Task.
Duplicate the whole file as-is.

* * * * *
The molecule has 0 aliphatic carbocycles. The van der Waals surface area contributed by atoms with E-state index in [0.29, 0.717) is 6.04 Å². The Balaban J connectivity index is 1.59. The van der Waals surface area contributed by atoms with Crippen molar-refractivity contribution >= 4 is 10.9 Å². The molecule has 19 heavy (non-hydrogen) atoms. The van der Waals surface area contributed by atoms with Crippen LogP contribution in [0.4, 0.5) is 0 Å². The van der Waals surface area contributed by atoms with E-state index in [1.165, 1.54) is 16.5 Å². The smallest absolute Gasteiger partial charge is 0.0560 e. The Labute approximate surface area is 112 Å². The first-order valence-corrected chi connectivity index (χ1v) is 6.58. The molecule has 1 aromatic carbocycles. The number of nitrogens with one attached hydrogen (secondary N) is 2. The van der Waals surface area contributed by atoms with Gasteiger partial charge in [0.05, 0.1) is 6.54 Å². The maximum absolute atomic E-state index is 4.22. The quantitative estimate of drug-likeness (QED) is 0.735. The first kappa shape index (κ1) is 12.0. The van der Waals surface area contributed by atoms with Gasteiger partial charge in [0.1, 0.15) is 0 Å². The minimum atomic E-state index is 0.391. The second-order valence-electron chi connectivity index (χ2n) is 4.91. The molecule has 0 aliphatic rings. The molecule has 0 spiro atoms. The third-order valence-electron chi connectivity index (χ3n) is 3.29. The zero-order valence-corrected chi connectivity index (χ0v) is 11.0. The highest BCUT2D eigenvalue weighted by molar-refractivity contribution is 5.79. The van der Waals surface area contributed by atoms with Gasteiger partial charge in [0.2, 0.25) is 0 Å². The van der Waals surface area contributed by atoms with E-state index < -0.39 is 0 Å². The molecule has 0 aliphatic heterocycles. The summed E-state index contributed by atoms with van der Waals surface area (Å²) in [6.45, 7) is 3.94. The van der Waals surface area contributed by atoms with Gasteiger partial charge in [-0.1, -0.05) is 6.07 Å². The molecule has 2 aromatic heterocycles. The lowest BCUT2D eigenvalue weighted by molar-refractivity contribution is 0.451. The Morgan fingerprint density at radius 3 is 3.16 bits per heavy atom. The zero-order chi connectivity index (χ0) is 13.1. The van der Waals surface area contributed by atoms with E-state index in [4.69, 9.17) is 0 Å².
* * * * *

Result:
The molecule has 0 aliphatic carbocycles. The van der Waals surface area contributed by atoms with E-state index in [0.29, 0.717) is 6.04 Å². The Balaban J connectivity index is 1.59. The van der Waals surface area contributed by atoms with Crippen molar-refractivity contribution >= 4 is 10.9 Å². The molecule has 19 heavy (non-hydrogen) atoms. The van der Waals surface area contributed by atoms with Crippen LogP contribution in [0.4, 0.5) is 0 Å². The van der Waals surface area contributed by atoms with E-state index in [1.165, 1.54) is 16.5 Å². The smallest absolute Gasteiger partial charge is 0.0560 e. The Labute approximate surface area is 112 Å². The first-order valence-corrected chi connectivity index (χ1v) is 6.58. The molecule has 1 aromatic carbocycles. The number of nitrogens with one attached hydrogen (secondary N) is 2. The van der Waals surface area contributed by atoms with Gasteiger partial charge in [0.05, 0.1) is 6.54 Å². The maximum absolute atomic E-state index is 4.22. The quantitative estimate of drug-likeness (QED) is 0.735. The first kappa shape index (κ1) is 12.0. The van der Waals surface area contributed by atoms with Gasteiger partial charge in [0.1, 0.15) is 0 Å². The minimum atomic E-state index is 0.391. The second-order valence-electron chi connectivity index (χ2n) is 4.91. The molecule has 0 aliphatic rings. The molecule has 0 spiro atoms. The third-order valence-electron chi connectivity index (χ3n) is 3.29. The zero-order valence-corrected chi connectivity index (χ0v) is 11.0. The highest BCUT2D eigenvalue weighted by molar-refractivity contribution is 5.79. The van der Waals surface area contributed by atoms with Gasteiger partial charge in [0.2, 0.25) is 0 Å². The van der Waals surface area contributed by atoms with E-state index < -0.39 is 0 Å². The molecule has 0 aliphatic heterocycles. The summed E-state index contributed by atoms with van der Waals surface area (Å²) in [6.45, 7) is 3.94. The van der Waals surface area contributed by atoms with Gasteiger partial charge in [-0.1, -0.05) is 6.07 Å². The molecule has 2 aromatic heterocycles. The lowest BCUT2D eigenvalue weighted by molar-refractivity contribution is 0.451. The Morgan fingerprint density at radius 3 is 3.16 bits per heavy atom. The zero-order chi connectivity index (χ0) is 13.1. The van der Waals surface area contributed by atoms with E-state index in [4.69, 9.17) is 0 Å².